The level of inclusion and care that I felt was very powerful, and is something that I am still grateful for. Kindness and support can transform an experience, changing it from a traumatic nightmare to an overcome-able obstacle. But when all is said and done, it started with email.

For everyone wanting to stay updated with this blog, you can subscribe to this page on WordPress to be notified every time I post.

Additionally, I will be altering my posting schedule for this blog seeing as school is coming up and there will be less and less time to write. I will try to post ONCE a week starting in the next few weeks and the posts will most likely be on the weekend. Again, subscribe to this blog for updates.

Coming up soon will be a “Parent Feature” blog segment that will incapsulate the experience of having a child with Moyamoya disease.

Thanks for reading!



My Experience with Migraines

Migraines have played an active role of my life since the 1st grade. This was a year before my surgeries, and around the same time that I started getting T.I.A’s, or Transient Ischemic Attacks. I recall thinking that some invisible force was slowly squeezing my head from the outside, unable to make it stop. The headaches would get so bad that I would eventually vomit.

Back then, I had no idea what was causing the migraines and how to prevent them. It was a scary time for me, both due to a lack of knowledge about them and the pain they caused me. I have still had migraines post-surgeries, however there have been less and less every year.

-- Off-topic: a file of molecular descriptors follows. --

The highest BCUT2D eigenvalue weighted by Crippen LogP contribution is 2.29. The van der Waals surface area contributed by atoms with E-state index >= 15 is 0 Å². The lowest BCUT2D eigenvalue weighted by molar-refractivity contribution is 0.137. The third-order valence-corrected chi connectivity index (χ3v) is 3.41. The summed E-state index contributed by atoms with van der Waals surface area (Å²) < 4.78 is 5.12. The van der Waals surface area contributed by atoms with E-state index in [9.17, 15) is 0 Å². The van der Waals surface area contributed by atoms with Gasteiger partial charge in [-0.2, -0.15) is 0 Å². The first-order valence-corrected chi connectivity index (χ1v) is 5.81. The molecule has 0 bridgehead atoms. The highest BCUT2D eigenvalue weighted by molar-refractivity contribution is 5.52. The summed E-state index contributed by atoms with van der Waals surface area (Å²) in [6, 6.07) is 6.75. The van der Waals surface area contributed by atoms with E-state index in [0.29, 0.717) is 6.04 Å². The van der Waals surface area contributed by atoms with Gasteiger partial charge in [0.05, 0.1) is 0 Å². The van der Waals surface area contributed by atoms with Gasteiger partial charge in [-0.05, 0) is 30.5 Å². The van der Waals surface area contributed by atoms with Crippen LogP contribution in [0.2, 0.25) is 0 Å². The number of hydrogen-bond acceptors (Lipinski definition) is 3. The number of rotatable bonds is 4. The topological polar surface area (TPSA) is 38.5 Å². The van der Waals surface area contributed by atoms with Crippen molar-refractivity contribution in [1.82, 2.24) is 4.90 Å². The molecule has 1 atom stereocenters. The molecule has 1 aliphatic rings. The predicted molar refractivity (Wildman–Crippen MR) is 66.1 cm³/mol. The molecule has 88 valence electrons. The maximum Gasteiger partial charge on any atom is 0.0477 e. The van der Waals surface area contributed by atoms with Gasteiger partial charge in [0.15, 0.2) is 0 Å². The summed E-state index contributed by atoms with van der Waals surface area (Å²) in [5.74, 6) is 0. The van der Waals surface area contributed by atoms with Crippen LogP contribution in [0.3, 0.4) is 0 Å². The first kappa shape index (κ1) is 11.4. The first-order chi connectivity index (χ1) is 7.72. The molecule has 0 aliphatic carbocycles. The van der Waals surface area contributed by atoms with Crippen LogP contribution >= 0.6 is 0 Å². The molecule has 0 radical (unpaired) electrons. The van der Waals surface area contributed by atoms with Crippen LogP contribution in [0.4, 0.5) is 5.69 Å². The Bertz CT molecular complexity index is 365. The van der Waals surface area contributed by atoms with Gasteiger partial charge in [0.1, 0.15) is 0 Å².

After years of having migraines, I have noticed patterns in which I get them. In my experience, consistent lack of sleep has been known to lead to a migraine. Dehydration as well as tiredness have also been determined as factors towards migraine frequency.

My migraines usually start as I wake up in the morning. It often hurts to look at light or hear anything loud. Any movement of the head results in searing pain that subsides into a dull throb. As soon as I wake up with a migraine, I try to gauge its severity. If the pain is unbearable, I take an Advil. If not, I simply go back to sleep.

I usually wake up a few hours later with a dull headache. The pain has changed from sharp, erratic, and extremely painful, to a consistent and dull throb. The rest of the day after a migraine is sluggish, with no room for strenuous physical activity or horsing around. The day seems to have a haze over it, one that dulls everything.

This summer I have had several migraines. They have prevented me from going fly-fishing with my family, visiting the DMZ in Korea, and going to church. Migraines can take away an activity or even day from your life through limiting availability and activity. To best prevent migraines, I try to take my daily dose of Aspirin (prescribed to me since surgeries), get to bed early (too late for that tonight), and stay hydrated.

Thanks for reading, and feel free to share any of your migraine stories with me via email or through the comment section.

Quick update: I will soon be making an email specifically for Moyamoya and blog-related content.

The Future of This Blog (Update)

Hello Everyone,

Thank you for stopping by my blog, Living with Moyamoya. I have been blogging for almost three weeks now, and the site has gotten off to a pretty good start. I have written about a wide variety of topics, ranging from my own experience diagnosis to recovery to my brother’s broken ankle. Although I do believe in a free-spirited, not necessarily scheduled medium, it is not easy coming up with ideas of what to post every Wednesday and Saturday.